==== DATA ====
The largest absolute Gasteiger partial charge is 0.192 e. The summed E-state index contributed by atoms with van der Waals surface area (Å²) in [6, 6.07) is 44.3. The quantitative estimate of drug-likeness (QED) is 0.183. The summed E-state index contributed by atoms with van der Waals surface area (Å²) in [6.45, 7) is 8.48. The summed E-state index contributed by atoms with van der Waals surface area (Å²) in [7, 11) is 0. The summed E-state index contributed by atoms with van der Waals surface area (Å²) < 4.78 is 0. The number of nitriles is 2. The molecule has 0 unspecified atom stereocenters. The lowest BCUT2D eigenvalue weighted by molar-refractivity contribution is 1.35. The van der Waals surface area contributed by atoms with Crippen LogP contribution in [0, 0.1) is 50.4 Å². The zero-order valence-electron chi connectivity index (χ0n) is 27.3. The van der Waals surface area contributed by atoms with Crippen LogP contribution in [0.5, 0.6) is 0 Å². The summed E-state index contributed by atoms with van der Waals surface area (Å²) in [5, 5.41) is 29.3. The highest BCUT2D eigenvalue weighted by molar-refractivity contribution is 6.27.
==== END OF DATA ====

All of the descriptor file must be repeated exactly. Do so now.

The largest absolute Gasteiger partial charge is 0.192 e. The summed E-state index contributed by atoms with van der Waals surface area (Å²) in [6, 6.07) is 44.3. The quantitative estimate of drug-likeness (QED) is 0.183. The summed E-state index contributed by atoms with van der Waals surface area (Å²) in [6.45, 7) is 8.48. The summed E-state index contributed by atoms with van der Waals surface area (Å²) in [7, 11) is 0. The summed E-state index contributed by atoms with van der Waals surface area (Å²) < 4.78 is 0. The number of nitriles is 2. The molecule has 0 unspecified atom stereocenters. The lowest BCUT2D eigenvalue weighted by molar-refractivity contribution is 1.35. The van der Waals surface area contributed by atoms with Crippen LogP contribution in [0, 0.1) is 50.4 Å². The zero-order valence-electron chi connectivity index (χ0n) is 27.3. The van der Waals surface area contributed by atoms with Crippen LogP contribution in [0.5, 0.6) is 0 Å². The summed E-state index contributed by atoms with van der Waals surface area (Å²) in [5, 5.41) is 29.3. The highest BCUT2D eigenvalue weighted by molar-refractivity contribution is 6.27.